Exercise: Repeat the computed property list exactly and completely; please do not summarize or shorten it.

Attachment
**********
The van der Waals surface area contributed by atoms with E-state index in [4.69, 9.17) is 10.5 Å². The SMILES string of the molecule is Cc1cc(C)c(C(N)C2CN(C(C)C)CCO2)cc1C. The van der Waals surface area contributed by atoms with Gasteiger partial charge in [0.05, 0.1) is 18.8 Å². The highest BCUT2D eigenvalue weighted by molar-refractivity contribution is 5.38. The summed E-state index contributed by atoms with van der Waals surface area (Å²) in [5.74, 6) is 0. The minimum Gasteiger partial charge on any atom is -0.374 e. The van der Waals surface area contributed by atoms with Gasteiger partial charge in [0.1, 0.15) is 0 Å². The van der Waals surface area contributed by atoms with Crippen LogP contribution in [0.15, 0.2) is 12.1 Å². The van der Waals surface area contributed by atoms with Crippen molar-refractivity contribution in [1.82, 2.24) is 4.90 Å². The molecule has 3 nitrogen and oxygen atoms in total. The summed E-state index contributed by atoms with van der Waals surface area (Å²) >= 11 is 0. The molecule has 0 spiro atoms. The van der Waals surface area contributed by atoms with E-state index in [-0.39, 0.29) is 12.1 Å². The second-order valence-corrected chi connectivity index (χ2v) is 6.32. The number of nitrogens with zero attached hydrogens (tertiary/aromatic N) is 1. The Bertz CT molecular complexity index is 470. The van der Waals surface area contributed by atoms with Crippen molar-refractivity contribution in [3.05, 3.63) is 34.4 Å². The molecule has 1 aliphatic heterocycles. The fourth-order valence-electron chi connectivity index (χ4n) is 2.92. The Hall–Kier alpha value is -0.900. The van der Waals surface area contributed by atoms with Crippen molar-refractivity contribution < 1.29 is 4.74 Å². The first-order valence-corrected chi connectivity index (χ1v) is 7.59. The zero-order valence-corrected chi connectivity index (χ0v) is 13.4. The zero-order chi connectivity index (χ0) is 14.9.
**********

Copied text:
The van der Waals surface area contributed by atoms with E-state index in [4.69, 9.17) is 10.5 Å². The SMILES string of the molecule is Cc1cc(C)c(C(N)C2CN(C(C)C)CCO2)cc1C. The van der Waals surface area contributed by atoms with Gasteiger partial charge in [0.05, 0.1) is 18.8 Å². The highest BCUT2D eigenvalue weighted by molar-refractivity contribution is 5.38. The summed E-state index contributed by atoms with van der Waals surface area (Å²) in [5.74, 6) is 0. The minimum Gasteiger partial charge on any atom is -0.374 e. The van der Waals surface area contributed by atoms with Gasteiger partial charge in [0.1, 0.15) is 0 Å². The van der Waals surface area contributed by atoms with Crippen LogP contribution in [0.15, 0.2) is 12.1 Å². The van der Waals surface area contributed by atoms with Crippen molar-refractivity contribution in [1.82, 2.24) is 4.90 Å². The molecule has 3 nitrogen and oxygen atoms in total. The summed E-state index contributed by atoms with van der Waals surface area (Å²) >= 11 is 0. The molecule has 0 spiro atoms. The van der Waals surface area contributed by atoms with E-state index in [-0.39, 0.29) is 12.1 Å². The second-order valence-corrected chi connectivity index (χ2v) is 6.32. The number of nitrogens with zero attached hydrogens (tertiary/aromatic N) is 1. The Bertz CT molecular complexity index is 470. The van der Waals surface area contributed by atoms with Crippen molar-refractivity contribution in [3.05, 3.63) is 34.4 Å². The molecule has 1 aliphatic heterocycles. The fourth-order valence-electron chi connectivity index (χ4n) is 2.92. The Hall–Kier alpha value is -0.900. The van der Waals surface area contributed by atoms with Crippen molar-refractivity contribution < 1.29 is 4.74 Å². The first-order valence-corrected chi connectivity index (χ1v) is 7.59. The zero-order valence-corrected chi connectivity index (χ0v) is 13.4. The zero-order chi connectivity index (χ0) is 14.9.